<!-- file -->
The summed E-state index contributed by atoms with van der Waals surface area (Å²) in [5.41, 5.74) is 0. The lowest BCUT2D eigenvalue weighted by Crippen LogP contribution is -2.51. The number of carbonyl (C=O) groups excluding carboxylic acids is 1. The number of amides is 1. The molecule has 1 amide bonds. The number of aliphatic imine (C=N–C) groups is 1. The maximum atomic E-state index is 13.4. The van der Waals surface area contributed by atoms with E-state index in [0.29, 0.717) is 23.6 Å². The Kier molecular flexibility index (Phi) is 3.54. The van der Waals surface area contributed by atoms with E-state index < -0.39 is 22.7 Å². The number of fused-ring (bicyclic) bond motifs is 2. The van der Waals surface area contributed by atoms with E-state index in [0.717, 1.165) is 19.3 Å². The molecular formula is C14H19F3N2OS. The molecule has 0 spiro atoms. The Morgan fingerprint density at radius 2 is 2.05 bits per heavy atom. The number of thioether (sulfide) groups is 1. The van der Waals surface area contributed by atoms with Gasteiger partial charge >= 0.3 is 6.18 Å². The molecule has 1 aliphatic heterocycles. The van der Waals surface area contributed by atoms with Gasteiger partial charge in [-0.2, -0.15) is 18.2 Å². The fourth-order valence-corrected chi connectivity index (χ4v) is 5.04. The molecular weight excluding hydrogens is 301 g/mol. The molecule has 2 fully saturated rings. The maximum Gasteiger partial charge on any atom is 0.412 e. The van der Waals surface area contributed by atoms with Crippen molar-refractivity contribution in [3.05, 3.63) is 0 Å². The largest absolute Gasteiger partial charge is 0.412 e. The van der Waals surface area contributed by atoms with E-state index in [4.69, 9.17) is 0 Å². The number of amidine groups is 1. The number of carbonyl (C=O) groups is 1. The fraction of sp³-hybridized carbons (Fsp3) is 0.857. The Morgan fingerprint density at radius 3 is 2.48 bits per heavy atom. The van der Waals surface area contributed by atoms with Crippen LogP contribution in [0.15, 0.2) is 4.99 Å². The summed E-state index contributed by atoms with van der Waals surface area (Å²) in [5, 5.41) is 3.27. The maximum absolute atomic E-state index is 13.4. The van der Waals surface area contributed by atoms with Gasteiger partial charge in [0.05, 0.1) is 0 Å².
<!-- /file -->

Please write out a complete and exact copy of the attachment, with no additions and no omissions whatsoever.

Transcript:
The summed E-state index contributed by atoms with van der Waals surface area (Å²) in [5.41, 5.74) is 0. The lowest BCUT2D eigenvalue weighted by Crippen LogP contribution is -2.51. The number of carbonyl (C=O) groups excluding carboxylic acids is 1. The number of amides is 1. The molecule has 1 amide bonds. The number of aliphatic imine (C=N–C) groups is 1. The maximum atomic E-state index is 13.4. The van der Waals surface area contributed by atoms with E-state index in [0.29, 0.717) is 23.6 Å². The Kier molecular flexibility index (Phi) is 3.54. The van der Waals surface area contributed by atoms with E-state index < -0.39 is 22.7 Å². The number of fused-ring (bicyclic) bond motifs is 2. The van der Waals surface area contributed by atoms with E-state index in [0.717, 1.165) is 19.3 Å². The molecular formula is C14H19F3N2OS. The molecule has 0 spiro atoms. The Morgan fingerprint density at radius 2 is 2.05 bits per heavy atom. The number of thioether (sulfide) groups is 1. The van der Waals surface area contributed by atoms with Gasteiger partial charge >= 0.3 is 6.18 Å². The molecule has 1 aliphatic heterocycles. The van der Waals surface area contributed by atoms with Gasteiger partial charge in [-0.2, -0.15) is 18.2 Å². The fourth-order valence-corrected chi connectivity index (χ4v) is 5.04. The molecular weight excluding hydrogens is 301 g/mol. The molecule has 2 fully saturated rings. The maximum Gasteiger partial charge on any atom is 0.412 e. The van der Waals surface area contributed by atoms with Crippen molar-refractivity contribution in [3.05, 3.63) is 0 Å². The largest absolute Gasteiger partial charge is 0.412 e. The van der Waals surface area contributed by atoms with E-state index in [4.69, 9.17) is 0 Å². The number of amidine groups is 1. The number of carbonyl (C=O) groups is 1. The fraction of sp³-hybridized carbons (Fsp3) is 0.857. The Morgan fingerprint density at radius 3 is 2.48 bits per heavy atom. The van der Waals surface area contributed by atoms with Crippen LogP contribution in [0.15, 0.2) is 4.99 Å². The summed E-state index contributed by atoms with van der Waals surface area (Å²) in [5, 5.41) is 3.27. The maximum absolute atomic E-state index is 13.4. The van der Waals surface area contributed by atoms with Gasteiger partial charge in [0.05, 0.1) is 0 Å².